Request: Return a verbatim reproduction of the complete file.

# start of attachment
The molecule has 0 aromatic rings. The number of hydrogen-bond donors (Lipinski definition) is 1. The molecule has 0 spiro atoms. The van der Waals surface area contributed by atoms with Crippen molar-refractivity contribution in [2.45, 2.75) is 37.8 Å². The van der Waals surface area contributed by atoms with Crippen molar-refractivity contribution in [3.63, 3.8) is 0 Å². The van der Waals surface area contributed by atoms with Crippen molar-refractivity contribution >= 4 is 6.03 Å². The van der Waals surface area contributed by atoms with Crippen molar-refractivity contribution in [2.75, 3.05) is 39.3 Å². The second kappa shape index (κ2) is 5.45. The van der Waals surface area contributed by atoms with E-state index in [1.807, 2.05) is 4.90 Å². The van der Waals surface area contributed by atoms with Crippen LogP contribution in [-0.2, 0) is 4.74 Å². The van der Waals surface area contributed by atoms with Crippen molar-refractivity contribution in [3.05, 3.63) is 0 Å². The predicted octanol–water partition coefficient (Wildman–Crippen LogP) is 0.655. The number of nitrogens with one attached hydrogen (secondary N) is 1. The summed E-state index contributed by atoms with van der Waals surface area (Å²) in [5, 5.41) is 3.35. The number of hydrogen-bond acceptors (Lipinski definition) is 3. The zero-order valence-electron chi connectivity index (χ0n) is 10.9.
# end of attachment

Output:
The molecule has 0 aromatic rings. The number of hydrogen-bond donors (Lipinski definition) is 1. The molecule has 0 spiro atoms. The van der Waals surface area contributed by atoms with Crippen molar-refractivity contribution in [2.45, 2.75) is 37.8 Å². The van der Waals surface area contributed by atoms with Crippen molar-refractivity contribution in [3.63, 3.8) is 0 Å². The van der Waals surface area contributed by atoms with Crippen molar-refractivity contribution >= 4 is 6.03 Å². The van der Waals surface area contributed by atoms with Crippen molar-refractivity contribution in [2.75, 3.05) is 39.3 Å². The second kappa shape index (κ2) is 5.45. The van der Waals surface area contributed by atoms with E-state index in [1.807, 2.05) is 4.90 Å². The van der Waals surface area contributed by atoms with Crippen LogP contribution in [-0.2, 0) is 4.74 Å². The van der Waals surface area contributed by atoms with Crippen molar-refractivity contribution in [3.05, 3.63) is 0 Å². The predicted octanol–water partition coefficient (Wildman–Crippen LogP) is 0.655. The number of nitrogens with one attached hydrogen (secondary N) is 1. The summed E-state index contributed by atoms with van der Waals surface area (Å²) in [5, 5.41) is 3.35. The number of hydrogen-bond acceptors (Lipinski definition) is 3. The zero-order valence-electron chi connectivity index (χ0n) is 10.9.